FIG. 11 is on a larger scale a fractional view of the floor in FIG. 4 in a second embodiment,
FIG. 12 is a side elevational view of a first strip for the floor in FIGS. 4 and 11 in a second embodiment,
FIG. 13 is a side elevational view of a second strip for the floor in FIGS. 4 and 11,
FIG. 14 is the same taken along the line XIV—XIV of FIGS. 12 and 13,
FIG. 15 is a sectional view taken along the line XV—XV of FIG. 12, and
FIG. 16 is a sectional view taken along the line XVI—XVI of FIG. 13.
In the following description, it is assumed that the floor according to the invention is a floor made with wood strips. However, this is only to be taken as an example as the strips can be made of any other suitable kind of material, for example plastic or natural products such as marble.
FIG. 1 shows a parquet floor with parquet strips 1 forming a braided pattern in this case. The strips are fastened to a subfloor (not shown in FIG. 1) by means of joints 2.
FIG. 2 shows a first embodiment of such a joint 2 for fastening a parquet strip 1 to a subfloor 3. This joint comprises a stepped transverse hole 5 designed with at least one step 4 in the strip 1, a screw 6 screwed into the subfloor with the shank 7 via the transverse hole 5 and with the head 8 tightened against the step 4, and a metal plug 9 closing the transverse hole at the top with the top face 10 flush with the top face 11 of the strip 1.
As shown, the metal plug 9 is provided with a screw thread 12 having a small or no pitch in this case. The plug 9 can therefore be driven into the transverse hole 5 quickly and easily by means of e.g. a hammer (not shown). Thereby, the previous labor-intensive work of gluing cover plugs of wood is not necessary and the cost for doing this is eliminated. Alternatively, the plug can be provided with a screw thread having so great a pitch that the plug can be screwed down into the transverse hole quickly and easily.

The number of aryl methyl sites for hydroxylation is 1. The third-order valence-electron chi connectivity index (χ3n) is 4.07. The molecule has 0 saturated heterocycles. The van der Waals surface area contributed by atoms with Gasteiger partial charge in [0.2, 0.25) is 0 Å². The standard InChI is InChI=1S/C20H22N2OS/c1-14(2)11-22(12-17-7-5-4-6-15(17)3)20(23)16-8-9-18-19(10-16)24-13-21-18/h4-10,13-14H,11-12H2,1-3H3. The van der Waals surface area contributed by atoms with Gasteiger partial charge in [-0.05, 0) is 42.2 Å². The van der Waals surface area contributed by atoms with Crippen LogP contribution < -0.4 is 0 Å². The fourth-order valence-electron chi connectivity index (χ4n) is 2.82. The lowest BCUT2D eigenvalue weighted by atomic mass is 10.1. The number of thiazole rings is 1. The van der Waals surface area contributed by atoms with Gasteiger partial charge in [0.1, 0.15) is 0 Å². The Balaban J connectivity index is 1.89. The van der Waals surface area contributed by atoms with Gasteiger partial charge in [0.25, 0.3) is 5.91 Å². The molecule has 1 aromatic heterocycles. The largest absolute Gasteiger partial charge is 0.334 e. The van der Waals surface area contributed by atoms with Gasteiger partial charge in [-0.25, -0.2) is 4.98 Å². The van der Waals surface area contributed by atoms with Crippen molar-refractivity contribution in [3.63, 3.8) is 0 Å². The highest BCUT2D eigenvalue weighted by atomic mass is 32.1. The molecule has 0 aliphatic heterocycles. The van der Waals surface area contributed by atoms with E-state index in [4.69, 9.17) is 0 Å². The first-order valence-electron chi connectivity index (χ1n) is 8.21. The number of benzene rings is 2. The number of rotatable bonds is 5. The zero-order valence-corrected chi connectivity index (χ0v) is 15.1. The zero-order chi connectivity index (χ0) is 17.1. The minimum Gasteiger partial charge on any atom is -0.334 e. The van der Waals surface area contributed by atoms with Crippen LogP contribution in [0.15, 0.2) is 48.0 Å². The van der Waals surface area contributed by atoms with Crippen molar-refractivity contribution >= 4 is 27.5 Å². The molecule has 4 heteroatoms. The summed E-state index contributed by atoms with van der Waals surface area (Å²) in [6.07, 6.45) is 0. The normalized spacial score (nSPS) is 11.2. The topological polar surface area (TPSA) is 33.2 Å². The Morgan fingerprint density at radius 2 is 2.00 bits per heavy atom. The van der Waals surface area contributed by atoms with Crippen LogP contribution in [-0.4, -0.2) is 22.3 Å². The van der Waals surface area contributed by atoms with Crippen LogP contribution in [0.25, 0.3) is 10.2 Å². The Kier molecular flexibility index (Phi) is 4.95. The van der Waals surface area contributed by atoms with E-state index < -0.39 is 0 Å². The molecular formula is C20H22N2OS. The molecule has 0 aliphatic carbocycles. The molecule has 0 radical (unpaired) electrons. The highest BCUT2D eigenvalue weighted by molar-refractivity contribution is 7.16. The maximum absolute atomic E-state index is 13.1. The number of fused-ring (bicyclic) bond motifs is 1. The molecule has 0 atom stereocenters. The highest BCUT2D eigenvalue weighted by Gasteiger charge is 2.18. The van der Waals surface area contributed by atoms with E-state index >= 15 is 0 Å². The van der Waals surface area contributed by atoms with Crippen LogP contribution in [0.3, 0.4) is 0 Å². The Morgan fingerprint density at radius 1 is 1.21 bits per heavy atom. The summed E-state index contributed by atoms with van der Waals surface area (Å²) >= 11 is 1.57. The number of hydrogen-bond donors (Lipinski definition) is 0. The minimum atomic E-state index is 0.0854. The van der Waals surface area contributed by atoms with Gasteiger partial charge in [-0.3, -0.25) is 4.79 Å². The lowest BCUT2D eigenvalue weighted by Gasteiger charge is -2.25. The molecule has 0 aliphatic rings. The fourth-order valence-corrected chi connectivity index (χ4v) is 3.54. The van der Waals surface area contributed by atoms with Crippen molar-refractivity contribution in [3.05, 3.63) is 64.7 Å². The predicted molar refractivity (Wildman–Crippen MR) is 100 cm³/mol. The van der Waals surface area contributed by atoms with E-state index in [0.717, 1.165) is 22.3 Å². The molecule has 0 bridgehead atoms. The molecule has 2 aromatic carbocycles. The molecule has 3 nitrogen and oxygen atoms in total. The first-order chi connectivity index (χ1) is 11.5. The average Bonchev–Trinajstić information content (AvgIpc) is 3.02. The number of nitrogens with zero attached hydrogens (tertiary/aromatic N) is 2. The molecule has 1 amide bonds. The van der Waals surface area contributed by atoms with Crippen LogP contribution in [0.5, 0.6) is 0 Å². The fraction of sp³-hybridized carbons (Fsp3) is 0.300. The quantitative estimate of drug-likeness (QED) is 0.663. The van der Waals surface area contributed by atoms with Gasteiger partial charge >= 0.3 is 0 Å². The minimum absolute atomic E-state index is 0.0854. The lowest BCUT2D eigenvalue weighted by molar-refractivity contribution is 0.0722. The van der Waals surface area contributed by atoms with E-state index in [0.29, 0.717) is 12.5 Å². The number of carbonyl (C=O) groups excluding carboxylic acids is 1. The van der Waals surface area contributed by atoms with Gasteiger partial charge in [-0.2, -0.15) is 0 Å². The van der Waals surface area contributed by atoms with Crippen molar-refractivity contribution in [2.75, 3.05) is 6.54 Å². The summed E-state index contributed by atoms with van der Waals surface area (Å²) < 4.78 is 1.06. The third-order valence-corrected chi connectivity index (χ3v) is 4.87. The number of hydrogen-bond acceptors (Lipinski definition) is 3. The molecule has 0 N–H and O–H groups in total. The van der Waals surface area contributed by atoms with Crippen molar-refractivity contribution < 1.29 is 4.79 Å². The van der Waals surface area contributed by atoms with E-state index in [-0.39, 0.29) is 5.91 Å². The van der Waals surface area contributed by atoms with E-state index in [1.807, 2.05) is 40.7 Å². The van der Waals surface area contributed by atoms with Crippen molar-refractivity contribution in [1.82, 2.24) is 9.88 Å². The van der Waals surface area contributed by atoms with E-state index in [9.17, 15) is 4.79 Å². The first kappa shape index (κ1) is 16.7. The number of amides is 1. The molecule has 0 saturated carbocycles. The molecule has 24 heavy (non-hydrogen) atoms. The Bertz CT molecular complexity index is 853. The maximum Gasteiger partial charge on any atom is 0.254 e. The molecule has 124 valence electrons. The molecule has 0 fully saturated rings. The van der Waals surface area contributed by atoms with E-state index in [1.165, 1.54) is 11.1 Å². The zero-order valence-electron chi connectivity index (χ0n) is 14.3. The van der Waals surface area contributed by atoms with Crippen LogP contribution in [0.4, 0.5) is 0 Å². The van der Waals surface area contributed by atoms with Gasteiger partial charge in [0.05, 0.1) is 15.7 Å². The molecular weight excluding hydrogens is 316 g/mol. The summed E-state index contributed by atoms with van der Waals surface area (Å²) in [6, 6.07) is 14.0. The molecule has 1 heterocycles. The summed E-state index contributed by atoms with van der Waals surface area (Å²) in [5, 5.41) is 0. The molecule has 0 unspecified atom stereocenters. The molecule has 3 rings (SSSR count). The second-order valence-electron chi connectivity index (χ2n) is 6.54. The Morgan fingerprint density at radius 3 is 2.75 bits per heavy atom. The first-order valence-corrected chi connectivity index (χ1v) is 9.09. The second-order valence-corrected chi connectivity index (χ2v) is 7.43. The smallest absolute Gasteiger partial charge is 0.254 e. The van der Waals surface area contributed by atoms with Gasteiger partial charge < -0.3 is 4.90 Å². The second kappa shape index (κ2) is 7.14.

It is important that the top face 10 of the plug be flush with the top side 11 of the strip. In order to allow the inevitable working tolerance of the arrangement, the plug is therefore dimensioned with a thickness that allow the lower face of the plug to keep a distance to the head of the screw when its top face is flush with the top face of the strip.
Even if the plug is not supported by the head of the screw, it is still retained effectively in its once mounted position in the transverse hole by friction and the engagement of the screw thread with the wall of the transverse hole. The joint is so strong that the plug is not pressed down into the transverse hole even if it is stepped on by a spike heel. Also, it is resistant to damage from such point loads because it is made of a durable metal.
To ensure that the mounted plug effectively will maintain its place in the transverse hole even if it is stepped hard on by e.g. a spike heel, the transverse hole is preferably drilled with a slightly smaller diameter than the external diameter of the plug to thereby obtain a very tight fit between the plug and the transverse hole.
FIG. 3 shows an alternative embodiment of an arrangement according to the invention. In this case, the parquet strip 1 is designed with both a lower step 13 and an upper step 14. The lower step 13 serves as abutment to the head 8 of the screw 6 in the same way as the step 4 in FIG. 2, whereas the upper step 14 serves for securely supporting the metal plug 15 at a distance from the screw head. The metal plug 15 is provided with a screw thread 16 having a small or no pitch in the case shown. The plug can therefore be fixed in the transverse hole quickly and easily.